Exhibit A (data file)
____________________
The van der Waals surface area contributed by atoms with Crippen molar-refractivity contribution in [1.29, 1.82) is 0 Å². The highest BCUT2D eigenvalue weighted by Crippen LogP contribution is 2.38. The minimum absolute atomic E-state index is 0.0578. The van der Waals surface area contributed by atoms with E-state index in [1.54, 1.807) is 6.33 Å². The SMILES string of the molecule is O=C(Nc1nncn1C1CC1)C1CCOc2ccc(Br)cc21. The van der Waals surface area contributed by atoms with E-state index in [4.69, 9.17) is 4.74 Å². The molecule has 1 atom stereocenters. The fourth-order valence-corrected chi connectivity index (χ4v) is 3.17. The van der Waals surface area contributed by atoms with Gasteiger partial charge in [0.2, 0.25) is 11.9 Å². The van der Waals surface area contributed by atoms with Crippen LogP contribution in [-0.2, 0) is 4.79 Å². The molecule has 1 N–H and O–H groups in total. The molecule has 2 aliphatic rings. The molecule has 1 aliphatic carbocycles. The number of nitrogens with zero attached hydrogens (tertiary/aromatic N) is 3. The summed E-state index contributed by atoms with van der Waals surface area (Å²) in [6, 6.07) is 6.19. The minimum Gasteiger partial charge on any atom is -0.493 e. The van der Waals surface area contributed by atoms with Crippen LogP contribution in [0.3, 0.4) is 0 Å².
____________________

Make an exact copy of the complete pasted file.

The van der Waals surface area contributed by atoms with Crippen molar-refractivity contribution in [1.29, 1.82) is 0 Å². The highest BCUT2D eigenvalue weighted by Crippen LogP contribution is 2.38. The minimum absolute atomic E-state index is 0.0578. The van der Waals surface area contributed by atoms with E-state index in [1.54, 1.807) is 6.33 Å². The SMILES string of the molecule is O=C(Nc1nncn1C1CC1)C1CCOc2ccc(Br)cc21. The van der Waals surface area contributed by atoms with E-state index in [4.69, 9.17) is 4.74 Å². The molecule has 1 atom stereocenters. The fourth-order valence-corrected chi connectivity index (χ4v) is 3.17. The van der Waals surface area contributed by atoms with Gasteiger partial charge in [0.2, 0.25) is 11.9 Å². The van der Waals surface area contributed by atoms with Crippen LogP contribution in [-0.2, 0) is 4.79 Å². The molecule has 1 N–H and O–H groups in total. The molecule has 2 aliphatic rings. The molecule has 1 aliphatic carbocycles. The number of nitrogens with zero attached hydrogens (tertiary/aromatic N) is 3. The summed E-state index contributed by atoms with van der Waals surface area (Å²) in [6, 6.07) is 6.19. The minimum Gasteiger partial charge on any atom is -0.493 e. The van der Waals surface area contributed by atoms with Crippen LogP contribution in [0.3, 0.4) is 0 Å².